The EU Import schemes for third country suppliers engaging into distance sale of goods to the EU customers on or after 1 January 2021

In the last article we discussed VAT implications on the goods transactions (which would be import-export going forward) between the EU and the UK post Brexit transition period (1).

Today we are going to discuss the import schemes which are likely to be applicable for the third country sellers intending to distance sale the goods to the EU customers post 1 January 2021. The EU Notice dated 16 April 2020 prescribes two options of treating these sales transactions –

Option 1

  • Applicable for all products imported from third countries or territories up to the value of EUR 150 except the goods subject to excise duties.
  • The supplier is required to charge and collect VAT at the point of sale to EU customers.
  • The supplier will have to declare and pay VAT to the Member State of Identification via a One-Stop-Shop (OSS).
  • As the supplier would be registered entity in third country / territory and will not be registered in any member state, he is free to choose his member state of identification where he will be required to register under OSS scheme. Through this OSS registration, he will have to declare and pay VAT on distance selling. For this purpose, the supplier would be required to appoint an intermediary established in EU e.g. courier, postal operator or customs agent
  • This OSS registration will be in addition to the supplier’s existing VAT registration in its respective country / territory.
  • As OSS schemes shifts the place of supply at the point of consumption; VAT declared by the supplier in Member State of Identification will be transferred to Member State of consumption basis the supplier’s declarations.
  • Under this scheme, the goods imported by EU customer would be exempt from VAT upon importation resulting into fast track clearance process.

Option 2

  • Import VAT due in respect of goods for which the dispatch or transport ends in the Member State of importation will be paid by the customs declarant (e.g. a courier, postal operator or customs agents) to the customs authorities via monthly payments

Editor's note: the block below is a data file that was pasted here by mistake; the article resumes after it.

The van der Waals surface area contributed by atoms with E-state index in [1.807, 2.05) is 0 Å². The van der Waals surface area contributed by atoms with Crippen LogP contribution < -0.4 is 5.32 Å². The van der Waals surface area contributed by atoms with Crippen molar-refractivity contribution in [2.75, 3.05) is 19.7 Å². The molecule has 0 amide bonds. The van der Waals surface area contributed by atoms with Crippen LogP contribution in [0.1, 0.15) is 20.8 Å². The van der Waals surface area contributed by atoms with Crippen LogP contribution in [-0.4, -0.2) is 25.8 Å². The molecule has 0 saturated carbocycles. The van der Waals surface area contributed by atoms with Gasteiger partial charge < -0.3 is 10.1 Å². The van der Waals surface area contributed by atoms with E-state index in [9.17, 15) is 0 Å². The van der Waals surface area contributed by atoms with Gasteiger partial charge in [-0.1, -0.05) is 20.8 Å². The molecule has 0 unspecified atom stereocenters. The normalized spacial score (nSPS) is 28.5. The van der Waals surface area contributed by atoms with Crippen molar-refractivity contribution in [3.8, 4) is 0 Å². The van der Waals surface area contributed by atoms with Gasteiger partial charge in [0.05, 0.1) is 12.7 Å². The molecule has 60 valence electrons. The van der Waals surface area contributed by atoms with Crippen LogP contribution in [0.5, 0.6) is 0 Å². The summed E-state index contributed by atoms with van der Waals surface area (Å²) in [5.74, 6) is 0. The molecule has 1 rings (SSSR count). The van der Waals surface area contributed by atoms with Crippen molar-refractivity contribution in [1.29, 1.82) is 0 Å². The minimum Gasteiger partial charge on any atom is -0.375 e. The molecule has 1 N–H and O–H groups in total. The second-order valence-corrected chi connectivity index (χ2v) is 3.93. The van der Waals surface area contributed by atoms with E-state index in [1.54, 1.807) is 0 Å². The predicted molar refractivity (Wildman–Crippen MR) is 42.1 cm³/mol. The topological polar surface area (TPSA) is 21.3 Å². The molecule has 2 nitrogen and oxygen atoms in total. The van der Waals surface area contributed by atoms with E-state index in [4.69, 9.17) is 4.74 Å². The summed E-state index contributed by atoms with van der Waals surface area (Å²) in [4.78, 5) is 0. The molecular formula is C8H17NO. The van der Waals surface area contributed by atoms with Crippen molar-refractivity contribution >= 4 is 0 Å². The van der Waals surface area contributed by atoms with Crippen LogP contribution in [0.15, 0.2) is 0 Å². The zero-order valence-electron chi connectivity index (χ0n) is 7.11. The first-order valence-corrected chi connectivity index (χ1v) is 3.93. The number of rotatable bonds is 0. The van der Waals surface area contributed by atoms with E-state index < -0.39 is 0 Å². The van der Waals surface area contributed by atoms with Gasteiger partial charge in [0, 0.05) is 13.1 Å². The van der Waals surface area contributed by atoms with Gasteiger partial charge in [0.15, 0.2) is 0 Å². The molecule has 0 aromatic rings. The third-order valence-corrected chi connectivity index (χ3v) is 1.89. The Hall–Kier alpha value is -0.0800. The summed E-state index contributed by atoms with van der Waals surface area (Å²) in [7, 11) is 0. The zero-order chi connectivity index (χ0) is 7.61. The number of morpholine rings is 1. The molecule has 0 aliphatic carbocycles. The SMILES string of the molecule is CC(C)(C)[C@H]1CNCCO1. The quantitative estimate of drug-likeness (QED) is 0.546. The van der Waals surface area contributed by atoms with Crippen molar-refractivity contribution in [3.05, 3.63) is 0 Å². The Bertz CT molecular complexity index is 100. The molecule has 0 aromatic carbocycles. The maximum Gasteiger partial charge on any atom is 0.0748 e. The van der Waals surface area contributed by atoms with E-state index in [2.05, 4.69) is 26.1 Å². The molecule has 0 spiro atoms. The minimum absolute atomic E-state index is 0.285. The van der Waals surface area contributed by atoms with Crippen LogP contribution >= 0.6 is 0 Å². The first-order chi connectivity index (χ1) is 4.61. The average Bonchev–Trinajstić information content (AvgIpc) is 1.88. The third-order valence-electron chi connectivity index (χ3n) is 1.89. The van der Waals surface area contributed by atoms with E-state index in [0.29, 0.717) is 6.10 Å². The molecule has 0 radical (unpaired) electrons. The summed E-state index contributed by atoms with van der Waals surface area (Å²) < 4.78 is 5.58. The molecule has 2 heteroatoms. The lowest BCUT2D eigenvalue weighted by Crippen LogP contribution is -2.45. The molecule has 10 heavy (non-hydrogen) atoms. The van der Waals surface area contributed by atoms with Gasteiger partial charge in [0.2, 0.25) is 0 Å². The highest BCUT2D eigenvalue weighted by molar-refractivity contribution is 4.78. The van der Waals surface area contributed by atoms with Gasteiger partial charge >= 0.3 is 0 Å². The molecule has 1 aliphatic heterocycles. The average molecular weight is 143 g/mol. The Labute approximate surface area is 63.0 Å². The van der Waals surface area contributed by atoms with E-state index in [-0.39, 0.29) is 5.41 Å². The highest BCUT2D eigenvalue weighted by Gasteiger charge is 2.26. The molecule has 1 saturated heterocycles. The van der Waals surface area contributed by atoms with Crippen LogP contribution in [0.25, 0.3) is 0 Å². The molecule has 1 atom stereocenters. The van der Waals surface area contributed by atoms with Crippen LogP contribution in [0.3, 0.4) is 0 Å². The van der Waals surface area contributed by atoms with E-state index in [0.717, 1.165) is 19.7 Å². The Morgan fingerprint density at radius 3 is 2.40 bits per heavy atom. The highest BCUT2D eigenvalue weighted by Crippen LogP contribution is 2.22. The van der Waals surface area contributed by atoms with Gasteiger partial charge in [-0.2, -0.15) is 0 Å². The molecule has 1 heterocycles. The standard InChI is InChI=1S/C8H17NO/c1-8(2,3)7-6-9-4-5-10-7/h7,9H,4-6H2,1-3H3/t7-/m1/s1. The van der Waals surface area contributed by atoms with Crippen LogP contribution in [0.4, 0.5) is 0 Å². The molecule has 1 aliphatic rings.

• The same will be collected from customers by customs declarant.

With the introduction of the above two schemes, the current VAT exemption for goods imported in small consignments of a value of up to EUR 22 will be abolished.


  • The options provide administrative and VAT compliance ease to the third country sellers intending to target the EU markets.
  • E-commerce companies will be relieved from the registration requirements in each Member States due to the import simplification schemes.
  • The Companies distance selling the goods in EU will however need to appoint an intermediary for the purpose of declaration and discharging VAT liability in the Member State of Identification.
  • Such sales to the EU customers would need to be captured correctly in the accounting systems and tax reports as they will have different tax treatment in the main country from where the goods are being exported and different tax treatment for the purpose of declaration in EU.
  • As Brexit transition period is approaching its end in around eight months, UK businesses will have to gear up for these requirements and start planning the business tie-ups, IT system configurations and documentation requirements to ensure correct VAT reporting and payment of VAT.


Source Credit – Sampada Borkar (Chartered Accountant )

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